Other activities include the Whaling Museum, which is excellent. Whether you come to island with it already on your must see list, or are looking for an indoor activity due to uncooperative weather, it will not disappoint. Enjoy the great tales from the sea, learn about the island’s captivating history, and check out tons of great artifacts.
If you are looking to see a bit more of the island, the bike paths to Madaket and the ‘Sconset/Polpis loop are beautiful ride.
Finally, the fishing. When it comes to the fishing, the most important factor is when your forty-eight hours are going to take place. I highly recommend June or September. The best striped bass fishing of the year takes place in June, with fish on the flats, in the rips, and readily available from island beaches. The last several Septembers have offered excellent albie bites, with bonito still mixed in for much of the month. In addition to being the hottest fishing months, you will enjoy a less crowded Nantucket than would if you visit in July or August.
For fly fishermen, the Mojo 425 and an eight or nine weight should suit your tackle needs on the island. Make sure to carry a floating and an intermediate sinking line to cover your bases for both spring striped bass and fall speedsters.
The usual lineup of flies (deceivers, clousers, and surf candies) will serve you well all season. Sand eels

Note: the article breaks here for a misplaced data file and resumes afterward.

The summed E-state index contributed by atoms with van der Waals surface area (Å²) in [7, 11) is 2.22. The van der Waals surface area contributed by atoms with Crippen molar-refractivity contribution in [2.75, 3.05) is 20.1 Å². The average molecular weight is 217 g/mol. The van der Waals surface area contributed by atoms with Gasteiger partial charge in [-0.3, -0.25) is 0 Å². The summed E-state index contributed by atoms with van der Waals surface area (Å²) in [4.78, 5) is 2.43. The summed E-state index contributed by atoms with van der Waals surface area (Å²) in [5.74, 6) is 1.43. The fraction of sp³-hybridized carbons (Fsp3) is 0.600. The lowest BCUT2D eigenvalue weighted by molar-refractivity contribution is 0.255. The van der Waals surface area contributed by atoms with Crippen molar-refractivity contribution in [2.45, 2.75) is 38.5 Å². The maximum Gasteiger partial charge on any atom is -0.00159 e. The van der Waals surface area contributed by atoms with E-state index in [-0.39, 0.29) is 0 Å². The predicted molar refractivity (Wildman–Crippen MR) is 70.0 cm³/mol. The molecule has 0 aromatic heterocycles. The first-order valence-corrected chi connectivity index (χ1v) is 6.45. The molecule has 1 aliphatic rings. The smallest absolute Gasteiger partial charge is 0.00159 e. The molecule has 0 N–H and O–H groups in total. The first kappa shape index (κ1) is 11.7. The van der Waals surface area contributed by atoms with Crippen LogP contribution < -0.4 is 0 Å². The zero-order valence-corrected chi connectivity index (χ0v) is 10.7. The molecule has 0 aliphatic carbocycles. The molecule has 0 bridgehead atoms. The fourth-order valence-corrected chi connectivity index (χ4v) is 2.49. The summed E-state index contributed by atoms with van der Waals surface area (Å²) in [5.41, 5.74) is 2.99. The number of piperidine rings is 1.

are the likely target of fish for a big chunk of the season on Nantucket so think slim when it comes to the profile of your baitfish imitations. If stripers are the target, make sure to have some crabs and some gurglers. Doyle’s Dazzler, a clouser minnow with chartreuse over white and liberal gold flash, named for a legendary pioneer of island flats fishing, is a great choice to get the attention of bass. In the fall go heavy on bontio bunnies, mushmouths and surf candies.
For spin fishermen, the outfits can vary depending on the season. During the spring, you will probably want to throw some unweighted soft plastics, so lean toward a long and light rod. Something that can handle walk-the-dog type plugs or a small jig as well as unweighted plastics will give you all the versatility you need. If you are coming out in the fall, you will need a heavier rod to throw the metals preferred by albies and bonito (and the extra distance to reach blitzing fish will likely be a factor). Pack a Cydro 4500 or 5500 with twenty pound braid, attach that to a 25lb fluorocarbon leader of about two or three feet, and you will be all set for spring or fall.
For more information on the tackle, the fish, and plenty of suggestions for spots, check out my book, Fishing Nantucket: A Guide for Island Anglers.Enjoy your 48 hours. Fish a little or lot and take in some of the other things Nantucket has to offer. I am guessing that you will leave happy, but desperate for your next 48 hours. No matter when you come, be in touch, firstname.lastname@example.org or (508) 221-4272, and we can set up some fishing based on your aspirations and what is biting. Whether your 48 hours on Nantucket includes two full days of guided fly fishing, one day of fishing coupled with plenty of advice for a do-it-yourself day the next day, or a single four-hour trip where the priority is family fun, I will help you maximize your fishing time on the island.